Childline study is cue for fresh action on bullying in schools

More than two-thirds of secondary school children in England are
reluctant to tell teachers they are being bullied despite the
mandatory introduction of anti-bullying policies in all schools,
according to new research from ChildLine.

The research found that many children decided to keep quiet
about bullying for fear of reprisals or not being taken seriously
by teachers.

Researchers asked almost 1,000 children what schools should do
to combat bullying resulting in several recommendations. One
suggestion is to allow children to participate in the formation and
implementation of anti-bullying strategies and the creation of peer
support networks, through befriending and buddying programmes.

Speaking at a conference to launch the research, minister for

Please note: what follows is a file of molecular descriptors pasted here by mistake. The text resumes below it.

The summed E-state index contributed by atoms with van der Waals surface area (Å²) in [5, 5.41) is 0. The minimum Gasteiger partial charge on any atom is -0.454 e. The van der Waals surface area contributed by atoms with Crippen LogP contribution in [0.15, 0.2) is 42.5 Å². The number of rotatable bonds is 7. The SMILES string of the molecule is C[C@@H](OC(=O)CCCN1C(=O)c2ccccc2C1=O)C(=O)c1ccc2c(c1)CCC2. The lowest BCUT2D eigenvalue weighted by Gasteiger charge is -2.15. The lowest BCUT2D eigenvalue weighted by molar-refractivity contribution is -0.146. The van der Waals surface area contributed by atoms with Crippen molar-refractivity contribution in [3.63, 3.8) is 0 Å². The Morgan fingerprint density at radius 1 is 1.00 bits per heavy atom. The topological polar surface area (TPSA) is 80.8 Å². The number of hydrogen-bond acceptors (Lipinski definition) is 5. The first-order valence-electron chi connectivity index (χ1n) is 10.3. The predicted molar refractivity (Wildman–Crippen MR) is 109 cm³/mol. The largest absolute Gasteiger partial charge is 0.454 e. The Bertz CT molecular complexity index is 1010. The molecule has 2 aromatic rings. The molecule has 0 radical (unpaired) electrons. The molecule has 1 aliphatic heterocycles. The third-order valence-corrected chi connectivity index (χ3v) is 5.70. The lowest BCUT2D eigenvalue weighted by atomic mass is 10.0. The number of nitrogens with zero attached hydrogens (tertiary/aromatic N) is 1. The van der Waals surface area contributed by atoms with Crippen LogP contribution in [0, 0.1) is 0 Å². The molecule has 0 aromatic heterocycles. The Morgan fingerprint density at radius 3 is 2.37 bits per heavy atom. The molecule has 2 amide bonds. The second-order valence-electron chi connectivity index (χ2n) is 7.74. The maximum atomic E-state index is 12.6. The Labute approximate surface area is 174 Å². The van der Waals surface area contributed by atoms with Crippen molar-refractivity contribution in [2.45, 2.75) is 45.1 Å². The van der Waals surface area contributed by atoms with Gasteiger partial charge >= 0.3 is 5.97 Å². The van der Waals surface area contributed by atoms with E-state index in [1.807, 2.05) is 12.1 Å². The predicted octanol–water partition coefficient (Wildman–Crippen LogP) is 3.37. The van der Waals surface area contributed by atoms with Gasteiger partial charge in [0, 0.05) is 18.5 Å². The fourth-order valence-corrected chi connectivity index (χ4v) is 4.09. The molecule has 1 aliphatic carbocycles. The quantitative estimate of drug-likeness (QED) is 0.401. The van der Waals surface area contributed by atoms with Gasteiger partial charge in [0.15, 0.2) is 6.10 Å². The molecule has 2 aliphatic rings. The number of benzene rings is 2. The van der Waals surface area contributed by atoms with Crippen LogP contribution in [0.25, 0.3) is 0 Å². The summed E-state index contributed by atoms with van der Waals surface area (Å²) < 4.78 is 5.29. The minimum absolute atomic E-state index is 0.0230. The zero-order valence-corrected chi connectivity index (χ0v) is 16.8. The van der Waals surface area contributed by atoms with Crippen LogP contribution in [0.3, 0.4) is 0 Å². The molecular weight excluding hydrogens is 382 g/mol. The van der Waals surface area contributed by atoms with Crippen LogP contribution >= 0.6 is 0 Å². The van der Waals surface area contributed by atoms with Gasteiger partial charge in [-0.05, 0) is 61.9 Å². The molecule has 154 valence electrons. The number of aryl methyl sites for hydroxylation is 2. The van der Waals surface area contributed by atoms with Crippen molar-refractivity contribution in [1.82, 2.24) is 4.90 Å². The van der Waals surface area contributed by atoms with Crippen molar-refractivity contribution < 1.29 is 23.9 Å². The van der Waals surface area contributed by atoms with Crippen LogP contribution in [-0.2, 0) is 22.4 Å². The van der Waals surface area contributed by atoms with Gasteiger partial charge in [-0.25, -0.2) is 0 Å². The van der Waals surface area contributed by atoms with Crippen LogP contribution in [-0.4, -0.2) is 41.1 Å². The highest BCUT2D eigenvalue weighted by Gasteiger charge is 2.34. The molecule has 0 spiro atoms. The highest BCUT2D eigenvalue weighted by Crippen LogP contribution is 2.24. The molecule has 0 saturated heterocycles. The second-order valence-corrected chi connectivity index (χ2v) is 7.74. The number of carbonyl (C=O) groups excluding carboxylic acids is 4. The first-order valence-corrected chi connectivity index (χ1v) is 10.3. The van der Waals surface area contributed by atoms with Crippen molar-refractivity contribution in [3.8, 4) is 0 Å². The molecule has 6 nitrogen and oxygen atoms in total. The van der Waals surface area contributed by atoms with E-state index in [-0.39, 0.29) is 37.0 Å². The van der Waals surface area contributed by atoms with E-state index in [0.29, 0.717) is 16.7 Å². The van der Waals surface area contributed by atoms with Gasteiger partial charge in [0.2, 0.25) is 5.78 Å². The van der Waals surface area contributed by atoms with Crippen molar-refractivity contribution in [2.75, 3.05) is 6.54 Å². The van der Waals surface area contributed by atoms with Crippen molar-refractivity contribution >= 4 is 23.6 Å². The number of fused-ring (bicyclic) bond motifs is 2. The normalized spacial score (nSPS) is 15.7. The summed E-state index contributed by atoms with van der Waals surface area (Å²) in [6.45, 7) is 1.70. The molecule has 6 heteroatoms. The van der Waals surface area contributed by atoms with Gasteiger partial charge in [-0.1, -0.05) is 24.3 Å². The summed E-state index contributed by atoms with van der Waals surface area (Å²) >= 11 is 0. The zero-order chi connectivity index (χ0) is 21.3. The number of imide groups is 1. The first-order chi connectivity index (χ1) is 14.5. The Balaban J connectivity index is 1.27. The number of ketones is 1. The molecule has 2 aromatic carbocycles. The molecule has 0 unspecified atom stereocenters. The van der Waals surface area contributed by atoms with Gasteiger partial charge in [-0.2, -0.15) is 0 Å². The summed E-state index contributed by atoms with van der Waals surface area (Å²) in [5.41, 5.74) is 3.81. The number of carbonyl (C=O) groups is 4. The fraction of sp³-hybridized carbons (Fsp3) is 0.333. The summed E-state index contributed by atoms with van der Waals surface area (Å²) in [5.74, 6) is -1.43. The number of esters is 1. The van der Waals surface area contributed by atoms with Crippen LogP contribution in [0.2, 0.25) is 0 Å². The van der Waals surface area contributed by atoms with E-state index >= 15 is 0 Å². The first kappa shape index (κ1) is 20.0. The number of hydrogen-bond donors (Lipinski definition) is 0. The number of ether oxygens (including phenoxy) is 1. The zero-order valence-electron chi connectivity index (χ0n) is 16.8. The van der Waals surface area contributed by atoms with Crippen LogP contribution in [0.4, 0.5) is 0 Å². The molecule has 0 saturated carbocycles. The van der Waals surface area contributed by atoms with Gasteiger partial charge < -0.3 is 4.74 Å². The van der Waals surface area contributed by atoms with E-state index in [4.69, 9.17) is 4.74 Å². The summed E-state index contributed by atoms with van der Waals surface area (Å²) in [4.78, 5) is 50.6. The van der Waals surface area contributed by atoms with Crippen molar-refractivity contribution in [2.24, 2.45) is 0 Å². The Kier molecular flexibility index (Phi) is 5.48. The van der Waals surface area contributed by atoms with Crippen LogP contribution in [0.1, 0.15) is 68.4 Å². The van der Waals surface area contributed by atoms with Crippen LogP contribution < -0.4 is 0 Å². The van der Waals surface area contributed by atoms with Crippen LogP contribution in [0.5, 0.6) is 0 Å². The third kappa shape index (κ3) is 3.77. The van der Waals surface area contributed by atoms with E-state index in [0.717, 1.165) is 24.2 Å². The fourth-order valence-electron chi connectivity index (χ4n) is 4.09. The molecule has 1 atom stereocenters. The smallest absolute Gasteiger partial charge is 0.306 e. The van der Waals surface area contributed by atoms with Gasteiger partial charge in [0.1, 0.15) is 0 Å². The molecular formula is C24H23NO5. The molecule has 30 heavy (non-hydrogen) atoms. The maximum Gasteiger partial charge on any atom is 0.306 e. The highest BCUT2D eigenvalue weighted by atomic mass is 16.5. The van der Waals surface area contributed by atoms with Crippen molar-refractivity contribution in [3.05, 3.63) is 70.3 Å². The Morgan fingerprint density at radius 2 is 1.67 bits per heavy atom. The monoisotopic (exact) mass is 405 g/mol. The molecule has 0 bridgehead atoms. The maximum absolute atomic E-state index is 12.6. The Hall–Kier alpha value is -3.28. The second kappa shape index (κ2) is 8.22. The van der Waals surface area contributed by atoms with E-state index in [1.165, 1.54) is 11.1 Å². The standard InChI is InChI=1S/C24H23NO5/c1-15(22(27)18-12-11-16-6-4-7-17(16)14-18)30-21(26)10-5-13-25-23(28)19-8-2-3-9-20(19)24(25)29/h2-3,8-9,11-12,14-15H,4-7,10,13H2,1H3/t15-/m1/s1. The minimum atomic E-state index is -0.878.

young people Ivan Lewis made a commitment to ensuring that young
people’s voices would be heard. “We plan to issue new
guidance to schools and local education authorities on holding
consultations with pupils including how bullying should be tackled
in schools,” he said.

He went on to announce that new measures to be in place by the
autumn under the £470m behaviour and attendance programme,
including funding and training for all secondary schools in
anti-bullying strategies and consultants to help local education
authorities tackle bullying.

ChildLine’s chairperson, Esther Rantzen said: “Bullying
simply should not exist in the UK’s schools. Since 1998 every
school has been legally obliged to have an anti-bullying strategy
in place.”

The research was conducted by the Thomas Coram Research Unit and
funded by the Department for Education and Skills.

– Tackling Bullying: Listening to the Views of Children and
Young People from

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